More Observers Needed to Monitor Precipitation Across Indiana – Vegetable Crops Hotline

More Observers Needed to Monitor Precipitation Across Indiana

It seems the weather pattern may have shifted toward wetter conditions. Over the past week, Indiana has received over an inch of rain and the 7-day forecast is predicting at least another inch (Figure 1) in the central and southern parts of the state. The northern counties of Indiana, that have been in the Abnormally Dry status (or worse) on the US Drought Monitor, seems to continually miss the bulk or precipitation. The latest monthly outlook for May was released on April 30th and it is favoring above-normal precipitation for the month (Figure 2). Certainly, the first few weeks of May look wet; will the remainder of the month continue in that pattern? With respect to temperature, the outlooks are slightly favoring below-normal conditions which may help keep whatever rain falls from evaporating too quickly!

Figure 1. Forecasted precipitation amounts for May 5-12, 2021.

Figure 1. Forecasted precipitation amounts for May 5-12, 2021.

 

Figure 2. Probabilistic precipitation outlook for May 2021. Predictions are favoring above-normal precipitation for the Indiana region. Source: Climate Prediction Center.

Figure 2. Probabilistic precipitation outlook for May 2021. Predictions are favoring above-normal precipitation for the Indiana region. Source: Climate Prediction Center.

Over the past several months, it seems northern Indiana has not received as much precipitation as central and southern Indiana. When we examine maps that average precipitation over longer periods of times, data tends to smooth the more detailed story of individual rainfall events. However, for individual storm events, it is helpful for weather and climate experts and enthusiasts to know more specifically where higher and lower amounts of precipitation fell, even over short distances. While the federal government manages a variety of rain gauge networks, getting rainfall information every few kilometers has been challenging. In 1998, an isolated rainstorm event occurred in the mountains of Colorado that resulted in serious, unpredicted flooding. Because of the lack of observations, the National Weather Service was unable to know how much was falling and where, let alone better calibrate their radar and forecast models due to the lack of data. Thus, formed CoCoRaHS – the Community Collaborative Rain, Hail & Snow Network (www.cocorahs.org). This is a citizen science program that invites volunteers such as yourself to join, provide a standard, manual rain gauge, and take daily observations of rainfall in your area. The impact of this additional data can be striking. For example, Figure 3 illustrates a rainfall total map from an event in early January 2020 that compares data from federal observation sites compared to one that includes data from CoCoRaHS volunteers. Note the increased level of detail that the CoCoRaHS observations provide!  If you’re interested in learning more about CoCoRaHS and perhaps signing up to be a volunteer, please go to www.cocorahs.org or email me at bethhall@purdue.edu.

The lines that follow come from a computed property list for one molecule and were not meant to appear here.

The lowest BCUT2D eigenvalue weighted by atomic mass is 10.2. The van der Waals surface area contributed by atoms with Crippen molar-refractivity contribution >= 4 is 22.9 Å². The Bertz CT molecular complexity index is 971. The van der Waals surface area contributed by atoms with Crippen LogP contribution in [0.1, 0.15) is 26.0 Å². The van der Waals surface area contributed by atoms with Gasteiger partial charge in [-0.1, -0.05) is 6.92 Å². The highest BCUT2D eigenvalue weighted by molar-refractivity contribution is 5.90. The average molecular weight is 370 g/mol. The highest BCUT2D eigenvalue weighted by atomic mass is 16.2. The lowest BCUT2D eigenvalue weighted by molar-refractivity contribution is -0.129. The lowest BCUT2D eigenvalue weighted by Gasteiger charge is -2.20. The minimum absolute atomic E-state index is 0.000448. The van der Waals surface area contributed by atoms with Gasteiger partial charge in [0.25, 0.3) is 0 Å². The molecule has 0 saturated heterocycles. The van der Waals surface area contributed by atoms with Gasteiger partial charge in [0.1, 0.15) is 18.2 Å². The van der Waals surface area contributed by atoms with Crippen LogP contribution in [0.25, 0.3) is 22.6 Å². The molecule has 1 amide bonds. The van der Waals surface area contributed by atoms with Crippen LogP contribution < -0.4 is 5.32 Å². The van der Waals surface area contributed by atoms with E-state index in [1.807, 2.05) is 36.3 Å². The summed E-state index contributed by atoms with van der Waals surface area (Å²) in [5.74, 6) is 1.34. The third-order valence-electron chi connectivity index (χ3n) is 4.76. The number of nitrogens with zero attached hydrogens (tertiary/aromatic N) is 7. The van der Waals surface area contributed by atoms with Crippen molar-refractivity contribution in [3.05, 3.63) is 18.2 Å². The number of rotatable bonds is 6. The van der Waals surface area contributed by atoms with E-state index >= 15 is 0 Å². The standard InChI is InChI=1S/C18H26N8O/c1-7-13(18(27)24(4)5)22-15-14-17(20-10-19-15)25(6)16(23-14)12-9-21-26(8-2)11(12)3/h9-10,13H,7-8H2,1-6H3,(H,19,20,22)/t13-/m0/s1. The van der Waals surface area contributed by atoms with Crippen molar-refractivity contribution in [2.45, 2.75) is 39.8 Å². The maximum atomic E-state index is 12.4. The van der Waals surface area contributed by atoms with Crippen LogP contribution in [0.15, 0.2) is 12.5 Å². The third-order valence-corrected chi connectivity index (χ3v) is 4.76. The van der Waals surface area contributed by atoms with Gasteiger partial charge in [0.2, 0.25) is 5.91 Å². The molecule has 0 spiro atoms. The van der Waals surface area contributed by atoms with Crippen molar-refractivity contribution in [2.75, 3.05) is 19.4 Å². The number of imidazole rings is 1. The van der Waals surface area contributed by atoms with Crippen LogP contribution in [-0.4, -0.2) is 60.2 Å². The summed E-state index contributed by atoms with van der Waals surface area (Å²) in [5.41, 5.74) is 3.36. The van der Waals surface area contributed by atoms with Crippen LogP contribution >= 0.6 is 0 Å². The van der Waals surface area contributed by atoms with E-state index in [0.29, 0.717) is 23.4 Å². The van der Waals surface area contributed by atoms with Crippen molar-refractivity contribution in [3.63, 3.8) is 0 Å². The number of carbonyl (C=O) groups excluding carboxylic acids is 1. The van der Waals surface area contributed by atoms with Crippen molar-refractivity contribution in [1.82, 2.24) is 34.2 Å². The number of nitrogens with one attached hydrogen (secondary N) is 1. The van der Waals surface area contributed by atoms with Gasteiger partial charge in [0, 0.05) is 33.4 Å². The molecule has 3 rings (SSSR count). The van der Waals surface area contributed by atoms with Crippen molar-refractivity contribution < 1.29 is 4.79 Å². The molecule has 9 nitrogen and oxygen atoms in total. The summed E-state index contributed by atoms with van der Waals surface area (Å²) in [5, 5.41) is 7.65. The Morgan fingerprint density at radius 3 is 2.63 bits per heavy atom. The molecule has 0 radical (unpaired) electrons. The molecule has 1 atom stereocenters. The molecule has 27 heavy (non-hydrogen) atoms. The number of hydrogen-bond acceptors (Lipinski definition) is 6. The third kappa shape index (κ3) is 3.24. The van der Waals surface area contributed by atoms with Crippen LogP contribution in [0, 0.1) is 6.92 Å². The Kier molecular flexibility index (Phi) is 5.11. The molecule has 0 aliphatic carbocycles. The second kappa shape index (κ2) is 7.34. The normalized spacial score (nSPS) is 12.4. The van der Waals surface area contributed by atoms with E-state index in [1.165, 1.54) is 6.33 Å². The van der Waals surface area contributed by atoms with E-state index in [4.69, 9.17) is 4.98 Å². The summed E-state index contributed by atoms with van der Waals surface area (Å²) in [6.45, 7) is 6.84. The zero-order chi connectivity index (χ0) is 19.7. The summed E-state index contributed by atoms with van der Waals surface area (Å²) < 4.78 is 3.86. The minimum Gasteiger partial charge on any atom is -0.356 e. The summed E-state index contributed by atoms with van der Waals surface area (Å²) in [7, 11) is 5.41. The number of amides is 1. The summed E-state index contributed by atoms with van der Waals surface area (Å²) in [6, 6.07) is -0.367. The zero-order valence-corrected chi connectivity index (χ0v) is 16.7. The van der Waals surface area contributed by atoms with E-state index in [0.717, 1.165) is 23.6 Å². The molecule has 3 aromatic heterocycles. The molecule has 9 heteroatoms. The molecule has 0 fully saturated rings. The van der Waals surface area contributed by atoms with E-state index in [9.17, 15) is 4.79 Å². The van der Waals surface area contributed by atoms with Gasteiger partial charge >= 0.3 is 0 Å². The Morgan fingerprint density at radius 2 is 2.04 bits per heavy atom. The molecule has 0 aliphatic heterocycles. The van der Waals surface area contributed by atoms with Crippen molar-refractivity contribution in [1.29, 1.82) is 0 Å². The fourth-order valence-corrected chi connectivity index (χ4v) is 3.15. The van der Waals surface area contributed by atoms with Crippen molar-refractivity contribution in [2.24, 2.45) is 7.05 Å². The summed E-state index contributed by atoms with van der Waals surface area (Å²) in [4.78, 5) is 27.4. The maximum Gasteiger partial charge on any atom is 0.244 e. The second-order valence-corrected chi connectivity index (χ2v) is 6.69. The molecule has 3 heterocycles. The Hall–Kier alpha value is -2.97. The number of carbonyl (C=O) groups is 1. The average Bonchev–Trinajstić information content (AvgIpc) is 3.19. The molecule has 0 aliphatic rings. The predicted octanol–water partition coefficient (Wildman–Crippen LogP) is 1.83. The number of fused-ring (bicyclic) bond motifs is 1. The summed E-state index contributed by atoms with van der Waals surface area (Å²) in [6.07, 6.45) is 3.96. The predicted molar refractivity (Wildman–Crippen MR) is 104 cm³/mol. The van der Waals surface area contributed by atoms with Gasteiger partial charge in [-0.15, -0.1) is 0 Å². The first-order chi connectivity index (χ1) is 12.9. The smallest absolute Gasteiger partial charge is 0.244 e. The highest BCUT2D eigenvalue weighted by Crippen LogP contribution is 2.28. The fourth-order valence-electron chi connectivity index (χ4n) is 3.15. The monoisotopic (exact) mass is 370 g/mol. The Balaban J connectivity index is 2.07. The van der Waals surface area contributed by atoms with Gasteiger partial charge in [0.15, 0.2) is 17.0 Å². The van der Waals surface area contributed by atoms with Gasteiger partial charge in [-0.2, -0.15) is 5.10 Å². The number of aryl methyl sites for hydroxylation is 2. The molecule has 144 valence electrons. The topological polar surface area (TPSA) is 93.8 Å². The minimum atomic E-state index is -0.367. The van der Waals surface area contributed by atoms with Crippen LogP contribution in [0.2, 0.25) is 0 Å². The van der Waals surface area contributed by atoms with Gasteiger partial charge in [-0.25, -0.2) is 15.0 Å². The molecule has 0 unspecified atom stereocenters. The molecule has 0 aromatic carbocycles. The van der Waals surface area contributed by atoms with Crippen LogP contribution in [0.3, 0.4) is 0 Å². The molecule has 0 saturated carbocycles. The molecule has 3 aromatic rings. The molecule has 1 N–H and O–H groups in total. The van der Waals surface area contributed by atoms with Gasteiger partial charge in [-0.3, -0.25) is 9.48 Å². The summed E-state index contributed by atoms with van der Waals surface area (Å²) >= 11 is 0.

Figure 3. Comparison of maps showing interpolated precipitation observations when considering data from only the National Weather Service’s Cooperative Network (COOP; left map) to the one that includes both COOP and CoCoRaHS data (right).

Figure 3. Comparison of maps showing interpolated precipitation observations when considering data from only the National Weather Service’s Cooperative Network (COOP; left map) to the one that includes both COOP and CoCoRaHS data (right).

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